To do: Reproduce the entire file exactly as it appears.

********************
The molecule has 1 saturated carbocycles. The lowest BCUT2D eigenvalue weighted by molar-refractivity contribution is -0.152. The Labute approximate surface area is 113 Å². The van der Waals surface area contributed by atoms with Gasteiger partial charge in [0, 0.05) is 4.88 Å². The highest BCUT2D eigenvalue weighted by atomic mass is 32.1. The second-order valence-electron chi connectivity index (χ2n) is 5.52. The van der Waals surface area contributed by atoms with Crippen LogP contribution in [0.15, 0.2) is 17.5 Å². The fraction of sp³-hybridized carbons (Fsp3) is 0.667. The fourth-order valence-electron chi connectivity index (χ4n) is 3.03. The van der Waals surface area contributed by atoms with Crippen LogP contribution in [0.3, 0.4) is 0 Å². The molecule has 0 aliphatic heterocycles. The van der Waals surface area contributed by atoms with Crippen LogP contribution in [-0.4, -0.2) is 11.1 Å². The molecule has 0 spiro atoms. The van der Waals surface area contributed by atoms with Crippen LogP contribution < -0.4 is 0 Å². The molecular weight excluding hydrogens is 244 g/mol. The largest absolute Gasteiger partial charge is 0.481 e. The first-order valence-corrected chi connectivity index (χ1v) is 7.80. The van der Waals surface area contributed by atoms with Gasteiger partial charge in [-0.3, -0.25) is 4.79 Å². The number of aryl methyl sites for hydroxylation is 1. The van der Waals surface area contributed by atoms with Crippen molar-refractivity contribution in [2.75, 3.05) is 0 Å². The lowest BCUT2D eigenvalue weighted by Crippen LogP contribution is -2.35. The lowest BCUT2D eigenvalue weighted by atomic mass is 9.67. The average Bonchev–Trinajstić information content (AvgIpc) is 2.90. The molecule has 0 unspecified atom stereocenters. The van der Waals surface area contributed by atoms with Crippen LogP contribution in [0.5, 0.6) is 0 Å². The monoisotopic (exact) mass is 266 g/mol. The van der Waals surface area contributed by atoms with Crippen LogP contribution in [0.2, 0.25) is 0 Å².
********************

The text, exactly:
The molecule has 1 saturated carbocycles. The lowest BCUT2D eigenvalue weighted by molar-refractivity contribution is -0.152. The Labute approximate surface area is 113 Å². The van der Waals surface area contributed by atoms with Gasteiger partial charge in [0, 0.05) is 4.88 Å². The highest BCUT2D eigenvalue weighted by atomic mass is 32.1. The second-order valence-electron chi connectivity index (χ2n) is 5.52. The van der Waals surface area contributed by atoms with Crippen LogP contribution in [0.15, 0.2) is 17.5 Å². The fraction of sp³-hybridized carbons (Fsp3) is 0.667. The fourth-order valence-electron chi connectivity index (χ4n) is 3.03. The van der Waals surface area contributed by atoms with Crippen LogP contribution in [0.3, 0.4) is 0 Å². The molecule has 0 aliphatic heterocycles. The van der Waals surface area contributed by atoms with Crippen LogP contribution in [-0.4, -0.2) is 11.1 Å². The molecule has 0 spiro atoms. The van der Waals surface area contributed by atoms with Crippen LogP contribution < -0.4 is 0 Å². The molecular weight excluding hydrogens is 244 g/mol. The largest absolute Gasteiger partial charge is 0.481 e. The first-order valence-corrected chi connectivity index (χ1v) is 7.80. The van der Waals surface area contributed by atoms with Gasteiger partial charge in [-0.3, -0.25) is 4.79 Å². The number of aryl methyl sites for hydroxylation is 1. The van der Waals surface area contributed by atoms with Crippen molar-refractivity contribution in [2.75, 3.05) is 0 Å². The lowest BCUT2D eigenvalue weighted by Crippen LogP contribution is -2.35. The lowest BCUT2D eigenvalue weighted by atomic mass is 9.67. The average Bonchev–Trinajstić information content (AvgIpc) is 2.90. The molecule has 0 unspecified atom stereocenters. The van der Waals surface area contributed by atoms with Crippen LogP contribution in [0.5, 0.6) is 0 Å². The monoisotopic (exact) mass is 266 g/mol. The van der Waals surface area contributed by atoms with Crippen LogP contribution in [0.2, 0.25) is 0 Å².